Claremont, Calif. — Have you taken charge of your own education? The creative technological genius Buckminster Fuller says: "You must learn to get education by yourself. . . . You learn by yourself."
American President and sometime professor of government Woodrow Wilson declared:
"Command your own development."
old Sawney Webb of Bell Buckle, Tenn., used to give this challenge to his students:
"Go off by yourself and plan your life, taking no one's advice but that inner conscience which dictates to us all if we listen, and tells us right from wrong. . . . I have never seen a boy that I wouldn't absolutely trust if he would go off to himself and ask himself, 'What ought I to do?'"
Martha Graham, the artist of modern dance, insists on this individual meaningfulness:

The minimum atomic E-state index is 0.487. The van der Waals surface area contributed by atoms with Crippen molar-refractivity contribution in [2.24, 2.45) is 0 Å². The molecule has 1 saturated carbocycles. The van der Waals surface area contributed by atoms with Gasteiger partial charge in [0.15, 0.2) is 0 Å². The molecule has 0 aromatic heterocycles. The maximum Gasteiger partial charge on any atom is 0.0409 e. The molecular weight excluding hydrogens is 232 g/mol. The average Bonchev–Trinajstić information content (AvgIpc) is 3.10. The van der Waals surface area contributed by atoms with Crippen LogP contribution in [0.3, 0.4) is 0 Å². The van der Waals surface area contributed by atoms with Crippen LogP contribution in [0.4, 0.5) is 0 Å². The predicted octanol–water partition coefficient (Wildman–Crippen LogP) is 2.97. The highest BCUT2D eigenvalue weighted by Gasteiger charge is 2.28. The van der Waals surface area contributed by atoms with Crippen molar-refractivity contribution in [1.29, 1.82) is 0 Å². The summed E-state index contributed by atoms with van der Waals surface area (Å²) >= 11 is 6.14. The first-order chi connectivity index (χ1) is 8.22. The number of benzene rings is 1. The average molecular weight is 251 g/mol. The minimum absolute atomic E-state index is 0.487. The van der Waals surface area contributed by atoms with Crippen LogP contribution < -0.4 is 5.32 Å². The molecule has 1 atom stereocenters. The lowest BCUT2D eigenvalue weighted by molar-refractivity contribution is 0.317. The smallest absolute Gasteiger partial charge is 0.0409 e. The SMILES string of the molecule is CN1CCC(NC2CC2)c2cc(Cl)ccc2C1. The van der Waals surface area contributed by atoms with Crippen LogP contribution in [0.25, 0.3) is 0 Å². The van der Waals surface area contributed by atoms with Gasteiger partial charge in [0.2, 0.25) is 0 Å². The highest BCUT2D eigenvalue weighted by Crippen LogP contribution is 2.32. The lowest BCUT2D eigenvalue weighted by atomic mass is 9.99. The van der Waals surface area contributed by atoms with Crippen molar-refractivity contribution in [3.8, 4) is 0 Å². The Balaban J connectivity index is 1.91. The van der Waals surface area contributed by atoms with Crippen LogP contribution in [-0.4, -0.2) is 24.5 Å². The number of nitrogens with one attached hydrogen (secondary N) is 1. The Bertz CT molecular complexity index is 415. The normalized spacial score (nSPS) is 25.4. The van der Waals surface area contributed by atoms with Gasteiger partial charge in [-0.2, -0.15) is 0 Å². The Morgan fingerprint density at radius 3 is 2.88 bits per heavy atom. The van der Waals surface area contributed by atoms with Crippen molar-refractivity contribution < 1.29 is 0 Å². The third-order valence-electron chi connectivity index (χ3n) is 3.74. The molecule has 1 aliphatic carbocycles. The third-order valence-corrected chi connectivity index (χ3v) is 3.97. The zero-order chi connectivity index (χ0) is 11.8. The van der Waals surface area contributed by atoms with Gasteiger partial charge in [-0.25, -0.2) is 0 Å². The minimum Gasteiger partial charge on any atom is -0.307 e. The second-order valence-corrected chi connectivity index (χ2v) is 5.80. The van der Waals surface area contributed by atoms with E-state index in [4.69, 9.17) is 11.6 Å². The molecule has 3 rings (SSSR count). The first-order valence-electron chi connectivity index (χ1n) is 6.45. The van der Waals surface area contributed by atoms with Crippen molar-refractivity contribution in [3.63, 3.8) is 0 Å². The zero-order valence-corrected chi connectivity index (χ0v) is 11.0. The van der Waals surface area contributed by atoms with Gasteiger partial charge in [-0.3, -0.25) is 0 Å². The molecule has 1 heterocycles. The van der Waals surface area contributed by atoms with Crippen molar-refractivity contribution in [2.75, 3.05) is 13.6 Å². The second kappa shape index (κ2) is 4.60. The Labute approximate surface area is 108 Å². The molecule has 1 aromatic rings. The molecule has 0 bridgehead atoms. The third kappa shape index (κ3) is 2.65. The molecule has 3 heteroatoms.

"There is a vitality, a life force, an energy, a quickening which is translated through you into action, and because there is only one of you in all time, this expression is unique. And if you block it, it will never exist through any other medium and be lost. The world will not have it."
A philosopher from India, Eknath Easwaren, underscores the broad view of human opportunity:
"Whatever our place in life, each of us has a contribution to make that can be made by no one else."
Playwright Arthur Miller -- though speaking like Martha Graham in the context of a particular art -- recently declared on public television:
"It is one man making the difference that can happen. It has happened often. . . ."
The senior vice-president of a can company, Judd H. alexander, put these imperatives and challenges together:
"Students with any academic background are prepared for business when they can educate themselves and continue to grow without their teachers, when they have mastered techniques of scholarship and discipline, and when they are challenged to become all they can be."
Who are these people talking to?
They're calling all learners -- including teachers -- but nobody says it is easy.